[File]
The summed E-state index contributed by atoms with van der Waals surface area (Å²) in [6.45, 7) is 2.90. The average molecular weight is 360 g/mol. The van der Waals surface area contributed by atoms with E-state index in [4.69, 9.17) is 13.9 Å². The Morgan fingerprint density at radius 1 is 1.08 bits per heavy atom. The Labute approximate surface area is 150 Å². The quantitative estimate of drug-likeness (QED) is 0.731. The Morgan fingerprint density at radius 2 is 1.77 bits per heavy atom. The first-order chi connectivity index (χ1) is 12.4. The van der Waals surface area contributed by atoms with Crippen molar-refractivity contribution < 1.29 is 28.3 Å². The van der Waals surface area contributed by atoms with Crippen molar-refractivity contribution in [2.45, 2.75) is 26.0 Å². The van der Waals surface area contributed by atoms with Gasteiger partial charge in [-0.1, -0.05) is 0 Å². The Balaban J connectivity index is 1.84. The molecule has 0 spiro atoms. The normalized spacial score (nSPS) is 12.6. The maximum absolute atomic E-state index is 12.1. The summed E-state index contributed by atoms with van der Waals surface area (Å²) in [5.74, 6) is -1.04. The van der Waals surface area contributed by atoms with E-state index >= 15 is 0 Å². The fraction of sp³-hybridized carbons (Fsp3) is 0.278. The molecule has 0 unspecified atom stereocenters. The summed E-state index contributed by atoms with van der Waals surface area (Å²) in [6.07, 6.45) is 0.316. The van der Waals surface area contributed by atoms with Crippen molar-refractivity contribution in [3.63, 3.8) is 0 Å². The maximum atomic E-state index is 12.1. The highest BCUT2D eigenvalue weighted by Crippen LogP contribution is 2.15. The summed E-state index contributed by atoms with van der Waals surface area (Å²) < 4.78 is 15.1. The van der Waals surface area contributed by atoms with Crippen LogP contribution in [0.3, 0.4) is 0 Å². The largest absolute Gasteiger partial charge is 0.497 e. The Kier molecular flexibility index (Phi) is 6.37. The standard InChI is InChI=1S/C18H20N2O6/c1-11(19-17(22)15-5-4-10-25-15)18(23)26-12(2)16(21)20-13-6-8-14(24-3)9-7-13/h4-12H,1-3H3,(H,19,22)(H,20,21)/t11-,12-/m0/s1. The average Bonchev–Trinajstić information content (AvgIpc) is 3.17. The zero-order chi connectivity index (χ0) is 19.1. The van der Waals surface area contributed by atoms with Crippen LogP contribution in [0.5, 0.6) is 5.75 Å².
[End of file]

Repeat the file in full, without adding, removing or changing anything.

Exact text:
The summed E-state index contributed by atoms with van der Waals surface area (Å²) in [6.45, 7) is 2.90. The average molecular weight is 360 g/mol. The van der Waals surface area contributed by atoms with E-state index in [4.69, 9.17) is 13.9 Å². The Morgan fingerprint density at radius 1 is 1.08 bits per heavy atom. The Labute approximate surface area is 150 Å². The quantitative estimate of drug-likeness (QED) is 0.731. The Morgan fingerprint density at radius 2 is 1.77 bits per heavy atom. The first-order chi connectivity index (χ1) is 12.4. The van der Waals surface area contributed by atoms with Crippen molar-refractivity contribution < 1.29 is 28.3 Å². The van der Waals surface area contributed by atoms with Crippen molar-refractivity contribution in [2.45, 2.75) is 26.0 Å². The van der Waals surface area contributed by atoms with Gasteiger partial charge in [-0.1, -0.05) is 0 Å². The Balaban J connectivity index is 1.84. The molecule has 0 spiro atoms. The normalized spacial score (nSPS) is 12.6. The maximum absolute atomic E-state index is 12.1. The summed E-state index contributed by atoms with van der Waals surface area (Å²) in [5.74, 6) is -1.04. The van der Waals surface area contributed by atoms with E-state index >= 15 is 0 Å². The fraction of sp³-hybridized carbons (Fsp3) is 0.278. The molecule has 0 unspecified atom stereocenters. The summed E-state index contributed by atoms with van der Waals surface area (Å²) in [6.07, 6.45) is 0.316. The van der Waals surface area contributed by atoms with Crippen molar-refractivity contribution in [3.63, 3.8) is 0 Å². The maximum atomic E-state index is 12.1. The highest BCUT2D eigenvalue weighted by Crippen LogP contribution is 2.15. The summed E-state index contributed by atoms with van der Waals surface area (Å²) < 4.78 is 15.1. The van der Waals surface area contributed by atoms with Crippen LogP contribution in [0.3, 0.4) is 0 Å². The largest absolute Gasteiger partial charge is 0.497 e. The Kier molecular flexibility index (Phi) is 6.37. The standard InChI is InChI=1S/C18H20N2O6/c1-11(19-17(22)15-5-4-10-25-15)18(23)26-12(2)16(21)20-13-6-8-14(24-3)9-7-13/h4-12H,1-3H3,(H,19,22)(H,20,21)/t11-,12-/m0/s1. The average Bonchev–Trinajstić information content (AvgIpc) is 3.17. The zero-order chi connectivity index (χ0) is 19.1. The van der Waals surface area contributed by atoms with Crippen LogP contribution in [0.5, 0.6) is 5.75 Å².